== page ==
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Constitutional Migrations in the Commonwealth: The Quebec Secession Reference and Sri Lankan Constitutional Discourse

  • Asanga WelikalaEmail author
Chapter

Abstract

This chapter aims to explore the influence of the Canadian Reference over the Sri Lankan Constitutional discourse. The legal issues concerning sub-state nationalism, the self-determination of peoples and secession that were dealt with by the Canadian Supreme Court in the Reference Re Secession of Quebec (1998) have been of central relevance to Sri Lankan constitutional debates for decades. Sri Lanka has struggled to find a viable constitutional settlement for the politico-territorial claims of its main minority Tamil people since before independence. The intricate balance that the Canadian Supreme Court struck between competing norms of international and constitutional law has, perhaps unsurprisingly, inspired Sri Lankan liberal federalists about the possibilities of a principled approach to a resolution of their own conflict. For them, the judgement not only clarified the key principles applicable to accommodating Tamil autonomy within a united Sri Lanka, but it also added normative depth, through the transferable discussion of the ‘unwritten principles’ of the Canadian constitution, to the design of the federal-type institutional architecture that is needed for a Sri Lankan settlement.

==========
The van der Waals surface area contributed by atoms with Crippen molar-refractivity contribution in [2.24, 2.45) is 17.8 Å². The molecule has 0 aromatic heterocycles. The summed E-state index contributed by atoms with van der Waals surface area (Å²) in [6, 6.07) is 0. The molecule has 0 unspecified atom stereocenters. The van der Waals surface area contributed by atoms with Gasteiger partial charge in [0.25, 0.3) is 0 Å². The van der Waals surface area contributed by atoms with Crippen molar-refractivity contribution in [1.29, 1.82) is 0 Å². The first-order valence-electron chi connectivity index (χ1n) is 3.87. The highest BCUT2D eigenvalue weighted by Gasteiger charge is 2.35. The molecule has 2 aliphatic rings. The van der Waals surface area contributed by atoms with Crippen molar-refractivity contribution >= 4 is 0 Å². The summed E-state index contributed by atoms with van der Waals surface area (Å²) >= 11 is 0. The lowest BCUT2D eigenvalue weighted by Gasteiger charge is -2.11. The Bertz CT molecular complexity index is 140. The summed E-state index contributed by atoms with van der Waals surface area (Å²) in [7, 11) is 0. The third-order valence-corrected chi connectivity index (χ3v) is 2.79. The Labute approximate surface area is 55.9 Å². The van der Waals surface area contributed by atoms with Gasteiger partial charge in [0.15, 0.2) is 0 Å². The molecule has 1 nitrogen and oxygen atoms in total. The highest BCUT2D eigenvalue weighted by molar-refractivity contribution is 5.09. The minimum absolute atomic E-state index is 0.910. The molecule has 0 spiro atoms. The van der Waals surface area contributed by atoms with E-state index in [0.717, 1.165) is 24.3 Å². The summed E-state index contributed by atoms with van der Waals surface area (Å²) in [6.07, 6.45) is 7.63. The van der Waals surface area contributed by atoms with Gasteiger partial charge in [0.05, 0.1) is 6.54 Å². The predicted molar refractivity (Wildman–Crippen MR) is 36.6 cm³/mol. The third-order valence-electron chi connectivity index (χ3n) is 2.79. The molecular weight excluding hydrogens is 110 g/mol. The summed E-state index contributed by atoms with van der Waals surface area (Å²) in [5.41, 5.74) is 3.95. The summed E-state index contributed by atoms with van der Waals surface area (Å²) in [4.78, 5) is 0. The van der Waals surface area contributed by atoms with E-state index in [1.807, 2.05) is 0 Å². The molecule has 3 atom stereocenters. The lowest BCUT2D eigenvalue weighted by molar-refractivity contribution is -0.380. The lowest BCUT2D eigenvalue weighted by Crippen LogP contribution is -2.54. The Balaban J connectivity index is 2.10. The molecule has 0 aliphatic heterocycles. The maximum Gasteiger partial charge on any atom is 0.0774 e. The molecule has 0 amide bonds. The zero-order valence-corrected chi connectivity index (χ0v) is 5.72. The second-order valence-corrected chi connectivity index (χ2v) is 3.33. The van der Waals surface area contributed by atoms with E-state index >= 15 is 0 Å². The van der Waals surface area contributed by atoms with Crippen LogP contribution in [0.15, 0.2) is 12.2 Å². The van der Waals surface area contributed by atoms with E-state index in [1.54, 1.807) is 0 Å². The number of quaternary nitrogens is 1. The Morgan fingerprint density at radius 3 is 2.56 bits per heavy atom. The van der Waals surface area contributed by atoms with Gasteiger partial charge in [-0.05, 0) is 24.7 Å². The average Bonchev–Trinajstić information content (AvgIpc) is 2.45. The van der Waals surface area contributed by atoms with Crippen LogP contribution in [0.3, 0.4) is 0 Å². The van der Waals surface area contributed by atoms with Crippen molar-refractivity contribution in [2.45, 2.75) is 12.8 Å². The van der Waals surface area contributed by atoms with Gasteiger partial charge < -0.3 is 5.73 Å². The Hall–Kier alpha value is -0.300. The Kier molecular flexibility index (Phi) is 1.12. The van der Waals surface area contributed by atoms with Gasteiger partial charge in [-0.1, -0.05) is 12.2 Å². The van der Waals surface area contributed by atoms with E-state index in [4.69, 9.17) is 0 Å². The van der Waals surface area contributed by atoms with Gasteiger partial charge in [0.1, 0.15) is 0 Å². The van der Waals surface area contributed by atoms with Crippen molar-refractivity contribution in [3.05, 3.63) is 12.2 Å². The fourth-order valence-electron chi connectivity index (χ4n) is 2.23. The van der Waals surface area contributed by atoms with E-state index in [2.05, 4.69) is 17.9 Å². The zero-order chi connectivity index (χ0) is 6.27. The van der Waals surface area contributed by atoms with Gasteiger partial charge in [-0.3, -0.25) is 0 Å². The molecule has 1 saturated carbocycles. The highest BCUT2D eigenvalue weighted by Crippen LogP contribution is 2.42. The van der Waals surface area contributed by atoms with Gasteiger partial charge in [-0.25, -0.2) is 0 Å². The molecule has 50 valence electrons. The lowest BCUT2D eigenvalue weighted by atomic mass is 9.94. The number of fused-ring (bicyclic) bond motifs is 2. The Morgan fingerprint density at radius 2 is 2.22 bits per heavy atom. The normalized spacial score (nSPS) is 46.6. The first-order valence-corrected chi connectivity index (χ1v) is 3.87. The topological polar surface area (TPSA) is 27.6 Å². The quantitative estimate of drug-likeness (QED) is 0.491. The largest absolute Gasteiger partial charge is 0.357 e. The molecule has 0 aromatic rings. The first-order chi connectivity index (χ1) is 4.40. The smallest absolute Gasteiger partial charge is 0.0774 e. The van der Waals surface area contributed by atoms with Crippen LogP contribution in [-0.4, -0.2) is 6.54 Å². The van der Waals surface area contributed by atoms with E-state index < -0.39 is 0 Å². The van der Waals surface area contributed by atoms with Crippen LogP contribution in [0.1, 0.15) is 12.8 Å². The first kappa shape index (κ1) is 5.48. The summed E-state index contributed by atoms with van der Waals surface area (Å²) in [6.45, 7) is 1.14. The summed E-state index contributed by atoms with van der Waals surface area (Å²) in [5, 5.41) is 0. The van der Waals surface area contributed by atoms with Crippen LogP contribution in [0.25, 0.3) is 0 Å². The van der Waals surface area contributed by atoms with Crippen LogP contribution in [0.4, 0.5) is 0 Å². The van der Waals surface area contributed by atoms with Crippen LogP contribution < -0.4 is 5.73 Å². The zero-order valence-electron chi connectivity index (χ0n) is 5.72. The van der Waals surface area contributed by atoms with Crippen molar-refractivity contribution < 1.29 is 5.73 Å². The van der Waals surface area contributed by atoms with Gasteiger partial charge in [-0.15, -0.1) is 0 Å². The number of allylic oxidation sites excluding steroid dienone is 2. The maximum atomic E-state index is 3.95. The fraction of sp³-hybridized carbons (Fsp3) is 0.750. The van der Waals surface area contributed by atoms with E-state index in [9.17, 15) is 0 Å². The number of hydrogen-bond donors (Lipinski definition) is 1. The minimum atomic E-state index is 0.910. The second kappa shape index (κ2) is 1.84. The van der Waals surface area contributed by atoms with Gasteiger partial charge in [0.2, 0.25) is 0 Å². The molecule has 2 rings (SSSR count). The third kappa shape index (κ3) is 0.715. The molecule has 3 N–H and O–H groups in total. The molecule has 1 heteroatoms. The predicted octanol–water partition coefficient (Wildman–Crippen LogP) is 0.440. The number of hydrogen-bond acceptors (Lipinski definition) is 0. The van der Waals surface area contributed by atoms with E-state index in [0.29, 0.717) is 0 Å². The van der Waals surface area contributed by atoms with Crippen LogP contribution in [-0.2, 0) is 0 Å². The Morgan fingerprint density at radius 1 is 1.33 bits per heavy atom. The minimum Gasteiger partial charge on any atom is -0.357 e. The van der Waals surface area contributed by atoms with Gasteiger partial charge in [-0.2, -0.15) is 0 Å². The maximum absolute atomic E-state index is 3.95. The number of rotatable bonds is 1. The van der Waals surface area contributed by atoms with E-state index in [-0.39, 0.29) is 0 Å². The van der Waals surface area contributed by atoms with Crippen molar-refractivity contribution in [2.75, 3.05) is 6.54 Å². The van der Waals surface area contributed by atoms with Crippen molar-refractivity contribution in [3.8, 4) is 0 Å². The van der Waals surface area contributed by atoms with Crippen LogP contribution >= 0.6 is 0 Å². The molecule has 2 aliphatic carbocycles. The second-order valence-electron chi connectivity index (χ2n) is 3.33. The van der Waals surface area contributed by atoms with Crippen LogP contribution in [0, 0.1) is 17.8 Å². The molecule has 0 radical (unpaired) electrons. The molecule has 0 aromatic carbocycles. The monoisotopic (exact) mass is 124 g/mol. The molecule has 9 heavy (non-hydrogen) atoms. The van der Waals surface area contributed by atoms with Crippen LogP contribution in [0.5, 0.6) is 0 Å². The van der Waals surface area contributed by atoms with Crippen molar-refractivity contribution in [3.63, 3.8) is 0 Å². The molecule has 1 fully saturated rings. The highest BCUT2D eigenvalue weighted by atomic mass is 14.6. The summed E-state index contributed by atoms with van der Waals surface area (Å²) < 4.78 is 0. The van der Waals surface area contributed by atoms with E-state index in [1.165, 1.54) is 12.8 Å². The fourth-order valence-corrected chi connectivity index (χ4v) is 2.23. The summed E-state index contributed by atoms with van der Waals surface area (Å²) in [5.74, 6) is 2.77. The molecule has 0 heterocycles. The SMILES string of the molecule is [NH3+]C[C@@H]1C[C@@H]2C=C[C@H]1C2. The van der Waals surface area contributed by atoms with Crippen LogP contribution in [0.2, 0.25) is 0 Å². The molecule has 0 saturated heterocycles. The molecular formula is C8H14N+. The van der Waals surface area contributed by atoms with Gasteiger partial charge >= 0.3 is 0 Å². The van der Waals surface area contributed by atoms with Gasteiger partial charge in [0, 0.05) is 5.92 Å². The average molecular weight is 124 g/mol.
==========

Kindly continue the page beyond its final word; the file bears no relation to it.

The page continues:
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Copyright information

© The Author(s) 2019

Authors and Affiliations

  1. 1.School of LawUniversity of EdinburghEdinburghScotland, UK

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